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Summer heating & radiator tips

Radiator & heating checks to make in the summer

If you’re reading this in July you may be thinking that it’s unusual writing about central heating and radiators in the middle of summer.

But with hot summer’s days and nights leaving many of us melting, it is easy to forget that we’ll be switching our heating back on in a few months time.

A woman sweating at nighttime in the middle of a summer heat wave

However, hot and humid summer days are a perfect time to check that your home’s heating is in good working order.

In this article, we’ll look at some of the important things you can do in the summer to avoid heating problems in winter.

Switch on your heating once every month

A man turning on a heating thermostat

When it is 31 degrees outside (and the roads are melting) switching on your heating isn’t something you’d normally consider. 

However, if you click your heating on for just 10 minutes every 3 to 4 weeks, it allows all of the hydraulic components of the system to fire up and get moving.

Just as you might find with a car that hasn’t been started for a while, inactivity is one of the biggest causes of boiler and radiator failure

Simply switching your boiler on for a few minutes during the summer will help to aid your heating efficiency and prevent any unforeseen issues arising when the weather starts to turn.

Max out those TRVs

A person opening a thermostatic radiator valve to protect their heating system

Thermostatic radiator valves are clever things, but they sometimes need your help. 

In warmer weather, a TRV will close down and stop water flowing through the heating system – because this is what TRVs are designed to do when the temperature changes. 

However, if a TRV has been turned down low in the summer, a few months of inactivity could see them get stuck in the “off” position. 

This isn’t too bad when it’s warm outside, but when you switch back on again in Autumn you’ll find that any radiator with a stuck TRV doesn’t get warm.

This could mean you need to get a plumber out to fix the issue – adding to the cost of the job – and may even lead to you having to drain down your entire heating system.

You give yourself a better chance of avoiding this if you turn on your heating and simply open all the TRVs to full capacity (by turning them clockwise) during the summer months.

Do a radiator bleed & pressure check

A person bleeding a radiator in the summer

Although you’re highly unlikely to be using them in the summer, it is best to bleed radiators during this time and check boiler pressure too. 

If you do have pockets of air in your radiators, these could easily be drawn up into your boiler or heat pump and cause air locks or overheating.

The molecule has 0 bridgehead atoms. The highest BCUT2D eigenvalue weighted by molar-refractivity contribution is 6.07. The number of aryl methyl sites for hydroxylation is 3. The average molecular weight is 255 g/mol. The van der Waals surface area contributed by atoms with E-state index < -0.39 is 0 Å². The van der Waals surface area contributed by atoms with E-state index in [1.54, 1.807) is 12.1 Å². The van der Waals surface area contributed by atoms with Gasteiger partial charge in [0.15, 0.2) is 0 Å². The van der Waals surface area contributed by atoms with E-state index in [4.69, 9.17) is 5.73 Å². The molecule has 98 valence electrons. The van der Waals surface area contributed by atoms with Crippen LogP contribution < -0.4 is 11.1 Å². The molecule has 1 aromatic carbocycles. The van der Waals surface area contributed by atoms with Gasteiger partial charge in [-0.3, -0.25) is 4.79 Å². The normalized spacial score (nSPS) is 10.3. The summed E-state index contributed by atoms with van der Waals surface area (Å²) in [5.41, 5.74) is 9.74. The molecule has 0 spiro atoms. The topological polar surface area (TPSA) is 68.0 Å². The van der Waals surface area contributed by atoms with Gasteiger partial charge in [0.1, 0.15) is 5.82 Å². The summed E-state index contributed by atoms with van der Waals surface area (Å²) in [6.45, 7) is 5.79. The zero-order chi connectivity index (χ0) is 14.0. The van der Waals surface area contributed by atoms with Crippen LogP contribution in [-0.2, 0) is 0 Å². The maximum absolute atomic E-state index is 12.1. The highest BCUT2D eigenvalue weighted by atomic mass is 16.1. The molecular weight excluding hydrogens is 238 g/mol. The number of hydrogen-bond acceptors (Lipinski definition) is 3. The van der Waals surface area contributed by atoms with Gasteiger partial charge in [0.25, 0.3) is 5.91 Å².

Oxygen left in your radiators can also create a build up of hydrogen in the system, and this can contribute to the internal corrosion of your radiators and potentially damage the important components that make your boiler work effectively.

To learn how best to bleed your radiators, check out our radiator bleeding guide for expert advice and tips.

Summertime gas safety & boiler checks

A professional plumber doing gas saftey and boiler checks in the summer

When you think about it, getting your boiler checked in the summer is a bit of a no-brainer. 

You’ll experience shorter waiting times to call someone out and you won’t have to worry about cold weather putting the pressure on to get things fixed. 

And ensuring your boiler and radiators are all in prime condition and ready for winter will give you added peace of mind too.

Summer is also a great opportunity to get things updated.

You could consider upgrading to Smart Heating, installing a new designer radiator, or even amending your pipework layout to make better use of your space.

Top up on corrosion inhibitor

man adding radiator inhibitor to a heated towel rail

Water and metal do not mix very well. 

So much so, that for your heating system to work correctly and be protected against rust and corrosion, you should add a chemical inhibitor to the system.

If you don’t, small shards of metal will flake off from pipework and inside the radiators and eventually cause a blockage that leaves your radiators cold

With your heating switched off in the summer, water just sits in the system, so it’s the ideal time to top up your corrosion inhibitor and be ready for winter.